Hypnotherapy and EMDR are both exceptionally effective and popular modalities that millions of therapists use. Any choice concerning the two of them is not a matter of “Which one is better?” or “Is one easier than the other to learn?” Therapists who have been trained in both hypnotherapy and EMDR will tell you that they both, depending on the client and on the circumstances and phases of therapy the client is in. The question isn’t whether it’s useful to learn both, because there’s no doubt you can benefit from getting these modalities in your toolbox. 
Both hypnotherapy and EMDR offer clients the chance to open the conversation between their normal waking consciousness and the subconscious thought patterns that often influence them to indulge in unwanted behavior. Both modalities assist the client in reframing old and unproductive or destructive ways of thinking, and empower them with the freedom to choose new responses to old behavioral triggers. 
Fortunately, high-quality training for both hypnotherapy and EMDR is available through the Wellness Institute. The question you should ask about these two modalities is, “Which one should I learn first?” Before answering that question, let’s look at the basic differences between hypnotherapy and EMDR. 


How Do Hypnotherapy and EMDR Differ? 

Hypnotherapy take somewhat different paths toward very similar goals. In hypnotherapy, the client is placed in a light trance state. After identifying a recent event that brought up the unwanted behavior, clients are invited to get in touch with the underlying emotions and express them openly. From there, they are guided through the process of age regression, to re-experience other life events where the source of the same or similar feelings might be 
Clients then have the corrective experience of expressing the emotions that they had at the time, recognize the erroneous conclusions they made, and the behaviors that developed. After the age regressions, clients connect with those younger parts of themselves to provide the understanding, love, and healing that they need in order to move forward. The conscious mind becomes cognizant of unconscious needs, and resolution and integration occurs. 
Hypnotherapy can be a deeply emotional experience for clients. It may take some of them time before they are willing to let go enough in order to surrender to the process. 
EMDR also helps clients to make connections between the conscious and subconscious portions of the mind. This is accomplished through bilateral stimulation, either through eye movement, tapping motions, or lights. When both sides of the brain are stimulated, clients go into a state where they are ready to deal with target behaviors or incidents.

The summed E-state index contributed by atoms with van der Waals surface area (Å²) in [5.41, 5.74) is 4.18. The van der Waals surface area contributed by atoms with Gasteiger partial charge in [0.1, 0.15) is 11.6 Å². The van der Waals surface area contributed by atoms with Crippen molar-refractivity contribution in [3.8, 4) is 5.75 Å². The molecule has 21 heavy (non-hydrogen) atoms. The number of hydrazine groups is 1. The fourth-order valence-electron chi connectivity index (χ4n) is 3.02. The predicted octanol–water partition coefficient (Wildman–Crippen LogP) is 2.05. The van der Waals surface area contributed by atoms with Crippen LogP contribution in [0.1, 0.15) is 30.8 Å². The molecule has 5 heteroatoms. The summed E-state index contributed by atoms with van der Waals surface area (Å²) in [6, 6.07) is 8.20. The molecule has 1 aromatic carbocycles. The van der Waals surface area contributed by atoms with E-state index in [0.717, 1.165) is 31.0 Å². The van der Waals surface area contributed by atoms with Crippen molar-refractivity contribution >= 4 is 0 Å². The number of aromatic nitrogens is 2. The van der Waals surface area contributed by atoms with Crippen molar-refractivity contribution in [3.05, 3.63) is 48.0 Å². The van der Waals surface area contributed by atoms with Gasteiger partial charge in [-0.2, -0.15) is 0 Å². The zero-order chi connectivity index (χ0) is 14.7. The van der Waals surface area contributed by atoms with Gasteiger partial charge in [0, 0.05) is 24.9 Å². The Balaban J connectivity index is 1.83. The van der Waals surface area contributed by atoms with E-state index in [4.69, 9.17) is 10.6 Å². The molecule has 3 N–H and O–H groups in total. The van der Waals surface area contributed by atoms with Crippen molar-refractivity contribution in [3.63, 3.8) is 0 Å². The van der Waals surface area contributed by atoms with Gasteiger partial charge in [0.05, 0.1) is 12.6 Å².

The therapist allows clients to go through the process, allowing memories to arise, and encouraging clients to go with them so that the memories can be processed by the cerebral cortex, and brought into normal waking consciousness. By bringing subconscious recollections to the surface, clients are able to make sense of them, and move forward in their therapy and in their lives. 
Both hypnotherapy and EMDR allow clients to be resourced with ways of seeking refuge in states of consciousness that are comforting and relaxing. These are used by the therapist in the event the client becomes emotionally overwhelmed when confronted with unpleasant memories. 
EMDR is a very simple procedure. Many clients like it because the approach is more matter of fact than hypnotherapy. Hypnotherapy is also simple, but it does expose clients to the very deepest of their emotions. The advantage to this is a full clearing of the emotional constructs through release and expression. In EMDR, emotional release is far less intense, and doesn’t always allow clients to fully release emotions on such a deep level. Different clients will be best suited for one modality or the other, and many benefit from using both. That’s why it’s essential for you to learn both of them.  

Which Training Should You Choose First? 

If you truly want to understand the concepts of both hypnotherapy and EMDR, the best approach would be to first enroll in the Six Day Hypnotherapy Training and Certification Program. In this program, you’ll get in-depth training about how tapping on the unconscious mind helps clients to make progress. You’ll learn simple hypnosis techniques, ways of helping clients eliminate habits through NLP, and how to empower clients with self-hypnosis. You will also have the experience of conducting hypnotherapy sessions, participating as a client, and observing sessions. Didactic material will illustrate how hypnotherapy is used to treat various client complaints, including codependency, addiction, sexual abuse, mind-body issues, eating disorders, and more. 
Once you are certified as a Heart-Centered Hypnotherapist®, you will more fully understand what EMDR is able to do for your clients, and how you might use it in concert with hypnotherapy. With a fuller understanding of the importance of allowing clients to process old and upsetting memories, you will become a more fully informed and compassionate EMDR therapist. Our EMDR training is fully accredited by EMDRIA, and taught by an EMDRIA-endorsed instructor. 
There is no question that EMDR and hypnotherapy are equally powerful tools, and of course, you’re free to choose in which order you take these two essential training programs. The Wellness Institute simply wants you to know that it’s easy and exciting to study at Wellness. Our online classes are presented in real time, with teachers available to answer your questions as you go through each moment of your training. Our courses also allow you, in most cases, to earn CEUs for the course hours you accrue when you study EMDR and Heart-Centered Hypnotherapy® 
Classes are filling fast, so get your spot right away! 

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